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SMART GLASSES

Friday, December 8th, 2017

By age 45, most of us will need glasses at least for reading. That’s because our eyes’ ability to accommodate to change focus to see objects at different distances degrades with age. In young eyes, the eyeball’s crystalline lens changes shape easily, allowing this accommodation. But as we get older, this lens stiffens. Objects in close range suddenly look blurry. Hence the “readers” most middle-aged adults begin wearing on a chain or tucking in a handbag, or the bifocals worn by those who already had vision problems. But the days of popping reading glasses on and off or constantly shifting your gaze through bifocals may be numbered. Researchers at the University of Utah have developed “smart glasses” with liquid lenses that can automatically adjust their focus. “The major advantage of these smart eyeglasses is that once a person puts them on, the objects in front of the person always show clear, no matter at what distance the object is.”

Regular prescription glasses don’t fix the eyes’ accommodation problems. They simply shift the range of what’s in focus rather than expanding it. So if you put on a pair of reading glasses, the once-blurry page a foot from your eyes will be clear, but objects on the other side of the room will suddenly be blurry. The reverse is true of people who need glasses only for seeing far distances. The new smart glasses consist of lenses made of glycerin, a thick clear liquid, enclosed in flexible membranes. The membranes can be mechanically moved back and forth, changing the curvature of the glycerin lens. The lenses are set in frames containing a distance meter on the bridge, which measures the distance from the wearer’s face to nearby objects using infrared light. The meter then sends a signal to adjust the curve of the lens. This adjustment can happen quickly, letting the user focus from one object to another in 14 milliseconds.

The glasses come with a smartphone app, which uses data about the wearer’s eyeglass prescription to automatically calibrate the lenses via Bluetooth. When the wearer gets a new prescription, they can simply update the information on the app. “This means that as the person’s prescription changes, the lenses can also compensate for that, and there is no need to buy another set for quite a long time.” Though the glasses have not yet been formally tested, Mastrangelo and other members of his lab have tried them out. The current prototype is, to put it gently, bulky. Formal wearer tests are in the works.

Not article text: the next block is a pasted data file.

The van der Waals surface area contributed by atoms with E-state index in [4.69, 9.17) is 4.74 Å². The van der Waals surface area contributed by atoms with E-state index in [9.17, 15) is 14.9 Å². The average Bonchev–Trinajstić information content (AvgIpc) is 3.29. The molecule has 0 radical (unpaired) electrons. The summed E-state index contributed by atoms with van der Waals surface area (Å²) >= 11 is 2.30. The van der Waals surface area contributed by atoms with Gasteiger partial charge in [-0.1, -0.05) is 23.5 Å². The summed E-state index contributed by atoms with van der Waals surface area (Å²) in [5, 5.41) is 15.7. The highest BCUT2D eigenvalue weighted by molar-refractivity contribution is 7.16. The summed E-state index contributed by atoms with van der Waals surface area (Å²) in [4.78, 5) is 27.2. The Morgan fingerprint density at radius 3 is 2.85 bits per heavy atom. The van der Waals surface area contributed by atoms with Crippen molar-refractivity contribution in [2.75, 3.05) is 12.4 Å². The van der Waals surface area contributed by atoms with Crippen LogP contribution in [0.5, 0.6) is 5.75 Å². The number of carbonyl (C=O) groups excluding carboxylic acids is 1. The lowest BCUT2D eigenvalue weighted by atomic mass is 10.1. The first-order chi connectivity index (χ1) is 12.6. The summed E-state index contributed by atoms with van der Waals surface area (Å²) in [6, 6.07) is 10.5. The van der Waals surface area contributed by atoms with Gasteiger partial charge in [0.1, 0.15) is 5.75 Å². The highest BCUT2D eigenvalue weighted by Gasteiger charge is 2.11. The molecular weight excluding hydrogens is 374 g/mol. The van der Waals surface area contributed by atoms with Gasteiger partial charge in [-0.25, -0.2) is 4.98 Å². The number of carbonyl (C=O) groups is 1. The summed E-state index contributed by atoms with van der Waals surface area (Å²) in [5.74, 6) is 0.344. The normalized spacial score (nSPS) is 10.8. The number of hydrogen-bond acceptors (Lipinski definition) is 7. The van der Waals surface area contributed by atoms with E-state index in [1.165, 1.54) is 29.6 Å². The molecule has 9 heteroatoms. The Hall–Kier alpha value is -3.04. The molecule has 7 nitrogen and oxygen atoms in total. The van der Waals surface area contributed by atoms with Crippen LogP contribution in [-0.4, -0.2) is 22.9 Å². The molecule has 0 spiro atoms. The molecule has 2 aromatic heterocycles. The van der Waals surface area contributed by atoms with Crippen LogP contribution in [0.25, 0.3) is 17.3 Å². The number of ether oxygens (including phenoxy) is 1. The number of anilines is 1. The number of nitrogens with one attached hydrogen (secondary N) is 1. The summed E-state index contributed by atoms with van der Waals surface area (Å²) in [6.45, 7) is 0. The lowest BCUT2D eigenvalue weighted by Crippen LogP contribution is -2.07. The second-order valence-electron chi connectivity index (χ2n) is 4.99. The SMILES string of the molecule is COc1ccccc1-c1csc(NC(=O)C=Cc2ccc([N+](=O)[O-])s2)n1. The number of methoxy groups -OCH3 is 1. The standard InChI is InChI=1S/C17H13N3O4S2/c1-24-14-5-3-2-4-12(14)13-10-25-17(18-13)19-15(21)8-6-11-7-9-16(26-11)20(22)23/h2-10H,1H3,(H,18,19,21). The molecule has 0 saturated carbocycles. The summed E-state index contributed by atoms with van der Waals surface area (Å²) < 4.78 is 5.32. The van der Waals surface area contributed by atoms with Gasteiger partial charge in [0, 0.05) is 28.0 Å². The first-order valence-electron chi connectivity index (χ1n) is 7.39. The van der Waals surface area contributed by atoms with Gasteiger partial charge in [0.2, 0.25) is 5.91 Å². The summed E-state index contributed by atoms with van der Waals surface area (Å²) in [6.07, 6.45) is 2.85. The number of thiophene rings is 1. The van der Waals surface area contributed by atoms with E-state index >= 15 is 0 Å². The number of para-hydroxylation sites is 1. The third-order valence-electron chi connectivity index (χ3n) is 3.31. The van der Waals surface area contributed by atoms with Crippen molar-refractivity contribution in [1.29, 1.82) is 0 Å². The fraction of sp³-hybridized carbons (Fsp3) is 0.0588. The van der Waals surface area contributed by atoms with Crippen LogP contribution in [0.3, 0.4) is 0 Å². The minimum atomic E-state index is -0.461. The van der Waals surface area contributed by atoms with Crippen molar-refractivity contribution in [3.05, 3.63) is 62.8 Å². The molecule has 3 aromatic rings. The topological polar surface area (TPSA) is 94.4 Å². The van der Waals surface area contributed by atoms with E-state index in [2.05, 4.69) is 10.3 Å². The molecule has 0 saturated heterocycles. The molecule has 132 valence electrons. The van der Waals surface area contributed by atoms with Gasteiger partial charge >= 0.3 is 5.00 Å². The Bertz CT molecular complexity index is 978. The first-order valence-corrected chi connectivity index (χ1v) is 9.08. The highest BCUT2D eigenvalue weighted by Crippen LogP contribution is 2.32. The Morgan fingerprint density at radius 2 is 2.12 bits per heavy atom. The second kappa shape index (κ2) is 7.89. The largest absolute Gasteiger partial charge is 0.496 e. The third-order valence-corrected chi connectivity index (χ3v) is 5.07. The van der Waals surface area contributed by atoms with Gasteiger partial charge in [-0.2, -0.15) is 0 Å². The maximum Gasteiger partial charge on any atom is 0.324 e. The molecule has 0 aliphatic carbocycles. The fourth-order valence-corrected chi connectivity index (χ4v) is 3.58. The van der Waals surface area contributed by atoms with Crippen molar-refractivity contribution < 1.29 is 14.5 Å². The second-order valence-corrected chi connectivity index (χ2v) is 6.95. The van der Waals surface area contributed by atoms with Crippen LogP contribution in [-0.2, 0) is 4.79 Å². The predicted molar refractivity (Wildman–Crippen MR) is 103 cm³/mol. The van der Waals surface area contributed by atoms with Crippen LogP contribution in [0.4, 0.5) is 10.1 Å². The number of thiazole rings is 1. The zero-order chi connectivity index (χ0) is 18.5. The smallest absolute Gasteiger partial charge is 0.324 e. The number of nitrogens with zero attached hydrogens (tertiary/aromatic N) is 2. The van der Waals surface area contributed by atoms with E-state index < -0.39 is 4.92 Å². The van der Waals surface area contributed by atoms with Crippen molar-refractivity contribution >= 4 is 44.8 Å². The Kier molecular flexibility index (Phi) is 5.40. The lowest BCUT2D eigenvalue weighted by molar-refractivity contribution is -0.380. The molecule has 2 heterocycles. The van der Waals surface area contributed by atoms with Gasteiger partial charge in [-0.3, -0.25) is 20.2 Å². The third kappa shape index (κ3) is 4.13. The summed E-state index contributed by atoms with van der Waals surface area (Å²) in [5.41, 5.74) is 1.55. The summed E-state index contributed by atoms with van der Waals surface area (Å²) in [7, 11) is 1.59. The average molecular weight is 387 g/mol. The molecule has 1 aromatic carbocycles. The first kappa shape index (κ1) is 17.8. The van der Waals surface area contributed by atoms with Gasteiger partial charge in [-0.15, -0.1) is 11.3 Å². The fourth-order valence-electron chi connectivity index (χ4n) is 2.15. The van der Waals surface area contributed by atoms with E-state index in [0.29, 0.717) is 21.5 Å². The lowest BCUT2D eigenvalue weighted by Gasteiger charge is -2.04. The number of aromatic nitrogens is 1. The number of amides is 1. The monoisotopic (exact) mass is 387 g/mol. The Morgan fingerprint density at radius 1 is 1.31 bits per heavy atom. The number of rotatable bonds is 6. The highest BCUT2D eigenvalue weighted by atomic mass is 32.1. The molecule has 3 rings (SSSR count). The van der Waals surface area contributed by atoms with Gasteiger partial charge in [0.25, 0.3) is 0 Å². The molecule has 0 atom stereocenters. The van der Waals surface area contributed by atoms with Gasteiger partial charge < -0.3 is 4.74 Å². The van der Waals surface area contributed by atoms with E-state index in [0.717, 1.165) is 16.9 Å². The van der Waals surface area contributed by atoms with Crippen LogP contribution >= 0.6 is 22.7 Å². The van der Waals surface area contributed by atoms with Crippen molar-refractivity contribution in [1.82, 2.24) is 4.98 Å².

Some adjustments will need to be made before the glasses could be ready for the market. They need to reduce the weight and thickness of the eyepieces and make the electronic subsystems smaller. They also need “much improved” styling. Mastrangelo expects to overcome these issues and have a product on shelves within two to three years.

 

 

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Charge your Electric Car As You Drive with WIRED Roads

Wednesday, December 6th, 2017

A new wireless power system could help people avoid the inevitable jumbled mess of tangled cords and offer a more efficient way to charge electric vehicles on the go, according to a new study. Researchers at Stanford University adapted a concept from quantum physics to produce a wireless charger that does something other wireless chargers cannot: automatically tune the frequency of the radio wave the medium that transfers the power to account for changes in the distance between the charging pad and the device. In an experiment, the team showed that its system transferred power with 100 percent efficiency up to about 27 inches. The range is perfect for electric cars, the floor of a car is about 8 inches away from the road’s surface. You could embed the charging pad below the road surface.

Although other wireless-charging devices, such as those for phones, already exist, the efficiency drops dramatically if the device is too close or too far away from the charger. This means a phone has to be placed on top of a charging pad to work best, and an electric car needs to be parked directly over a pad to recharge efficiently. As such, electronic devices are still tethered, albeit invisibly, to their power source. The problem lies in the design of these wireless power systems. They typically consist of a source, which is the charging pad, and a receiver, which could be a phone or an electric car. Finding the optimal frequency for the radio waves depends on the sensitivity of the equipment, the distance between the source and receiver and their orientation to each other.